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b) The maximum playing time of a standard music CD is 74 min 33 s. How many revolutions does the disc make during that time ?

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c) What total length of track moves past the lens during this time ?

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d) What is the angular acceleration of the CD over the 4,473 s time interval ? [Assume that is constant.]

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The drive train of a bicycle is shown to the right. The wheels are 67.3 cm in diameter and pedal cranks 17.5 cm long. The cyclist pedals at a steady angular rate of 76.0 rev/min. The chain engages with a front sprocket 15.2 cm in diameter and a rear sprocket 7.00 cm in diameter. Example 2

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a) Calculate the speed of a link of the chain relative to the bicycle frame. b) Calculate the angular speed of the bicycle wheels.

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c) Calculate the speed of the bicycle relative to the road. d) What pieces of data, if any, are not necessary for the calculations ?

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Lesson 4 : Rotational Kinetic Energy The total kinetic energy of a rotating rigid object is the sum of the kinetic energies of its individual particles. KE rot = KE i = ½m i v i 2 Since v = r , KE rot = ½ m i r i 2 i 2 Factoring out 2, KE rot = ½ ( m i r i 2 ) 2

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Moment of Inertia (I) I = m i r i 2 The kg. m 2 is the SI unit for moment of inertia. Moment of inertia is a measure of the resistance of an object to changes in its rotational motion.

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Rotational MotionLinear Motion Im v Substituting I, KE rot = ½ I 2 KE = ½ mv 2

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Example 1 Consider an oxygen molecule (O 2 ) rotating in the x-y plane about the z-axis. The rotation axis passes through the center of the molecule, perpendicular to its length. The mass of each oxygen atom is 2.66 x kg, and at room temperature the average separation between the two atoms is d = 1.21 x m. (The atoms are modeled as particles.) a) Calculate the moment of inertia of the molecule about the z-axis.

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b) If the angular speed of the molecule about the z-axis is 4.60 x rad/s, what is its rotational kinetic energy ?

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Lesson 5 : Calculation of Moments of Inertia Moment of inertia of a rigid object is evaluated by dividing the object into many small volume elements, each with mass = m i. Since = m/V, dm = dV I = r 2 dV I = lim r i 2 m i = r 2 dm m i 0

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Find the moment of inertia of a uniform thin hoop of mass M and radius R about an axis perpendicular to the plane of the hoop and passing through its center. Example 1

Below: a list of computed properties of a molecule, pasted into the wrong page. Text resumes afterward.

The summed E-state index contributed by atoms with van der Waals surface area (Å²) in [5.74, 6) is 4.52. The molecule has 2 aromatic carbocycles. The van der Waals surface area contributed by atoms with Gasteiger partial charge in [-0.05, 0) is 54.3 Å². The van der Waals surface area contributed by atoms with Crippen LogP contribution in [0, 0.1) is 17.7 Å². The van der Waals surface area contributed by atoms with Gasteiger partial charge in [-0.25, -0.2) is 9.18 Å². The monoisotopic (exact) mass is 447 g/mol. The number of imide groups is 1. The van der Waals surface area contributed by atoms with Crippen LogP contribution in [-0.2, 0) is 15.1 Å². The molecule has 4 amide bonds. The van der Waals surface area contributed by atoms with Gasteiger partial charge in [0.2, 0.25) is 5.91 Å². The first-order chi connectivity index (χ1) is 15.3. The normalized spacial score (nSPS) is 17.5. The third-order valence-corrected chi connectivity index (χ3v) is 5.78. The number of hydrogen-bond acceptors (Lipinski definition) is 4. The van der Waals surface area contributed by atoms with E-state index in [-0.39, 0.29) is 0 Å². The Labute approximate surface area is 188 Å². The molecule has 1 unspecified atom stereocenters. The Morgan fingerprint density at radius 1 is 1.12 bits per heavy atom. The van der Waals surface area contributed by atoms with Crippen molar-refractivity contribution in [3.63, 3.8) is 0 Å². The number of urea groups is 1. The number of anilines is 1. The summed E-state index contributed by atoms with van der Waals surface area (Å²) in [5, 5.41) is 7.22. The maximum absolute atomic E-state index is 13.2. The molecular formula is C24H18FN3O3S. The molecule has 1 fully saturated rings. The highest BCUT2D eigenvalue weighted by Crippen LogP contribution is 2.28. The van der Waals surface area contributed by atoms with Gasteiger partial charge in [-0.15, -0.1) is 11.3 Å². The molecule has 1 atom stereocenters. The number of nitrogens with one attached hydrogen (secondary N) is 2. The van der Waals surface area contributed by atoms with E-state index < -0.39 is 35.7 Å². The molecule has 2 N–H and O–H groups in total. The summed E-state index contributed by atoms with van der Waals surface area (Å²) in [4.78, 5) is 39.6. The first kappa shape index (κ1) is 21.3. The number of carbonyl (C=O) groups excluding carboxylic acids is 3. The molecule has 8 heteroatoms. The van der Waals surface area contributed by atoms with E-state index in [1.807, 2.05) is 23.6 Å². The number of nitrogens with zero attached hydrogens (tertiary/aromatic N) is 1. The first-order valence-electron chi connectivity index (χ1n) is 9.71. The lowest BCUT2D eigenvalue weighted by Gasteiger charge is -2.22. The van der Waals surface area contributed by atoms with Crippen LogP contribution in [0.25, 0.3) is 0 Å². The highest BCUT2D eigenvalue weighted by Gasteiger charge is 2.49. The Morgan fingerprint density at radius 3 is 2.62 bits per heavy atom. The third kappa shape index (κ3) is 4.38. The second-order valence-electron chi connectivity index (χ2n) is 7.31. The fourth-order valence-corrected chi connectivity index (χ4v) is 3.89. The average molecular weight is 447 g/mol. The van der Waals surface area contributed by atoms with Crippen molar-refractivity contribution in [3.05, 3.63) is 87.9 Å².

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Calculate the moment of inertia of a uniform rigid rod of length L and mass M about an axis perpendicular to the rod (the y-axis) and passing through its center of mass. Example 2

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A uniform solid cylinder has a radius R, mass M, and length L. Calculate its moment of inertia about its central axis (the z-axis). Example 3

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Parallel-Axis Theorem The moment of inertia about any axis parallel to and a distance D away from this axis is I = I CM + MD 2

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Consider once again the uniform rigid rod of mass M and length L. Find the moment of inertia of the rod about an axis perpendicular to the rod through one end (the y’ axis). Example 4

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Moment of Inertia of a Thin Cylindrical Shell (Hoop)

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Moment of Inertia of a Hollow Cylinder

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Moment of Inertia of a Solid Cylinder (Disk)

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Moment of Inertia of a Rectangular Plate

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Moment of Inertia of a Long Thin Rod (Axis Through Center)

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Moment of Inertia of a Long Thin Rod (Axis Through End)

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Moment of Inertia of a Solid Sphere

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Moment of Inertia of a Thin Spherical Shell

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The component Fsin tends to rotate the wrench about point O. Lesson 6 : Torque The tendency of a force to rotate an object about some axis is measured by a vector quantity called torque.

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= r Fsin = Fd distance between pivot point and point of application of F perpendicular distance from pivot point to the line of action of F Torque should not be confused with force. Torque has units of force x length or N. m. (Same as work but not called Joules.)

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F 1 tends to rotate counterclockwise (+ ) F 2 tends to rotate clockwise (- ) = 1 + 2 = F 1 d 1 – F 2 d 2 The net torque about axis 0 is

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A one-piece cylinder is shaped as shown with a core section protruding from the larger drum. The cylinder is free to rotate about the central axis shown in the drawing. A rope wrapped around the drum, which has radius R 1, exerts a force T 1 to the right on the cylinder. A rope wrapped around the core, which has radius R 2, exerts a force T 2 downward on the cylinder. Example 1 a) What is the net torque acting on the cylinder about the rotation axis (z-axis) ?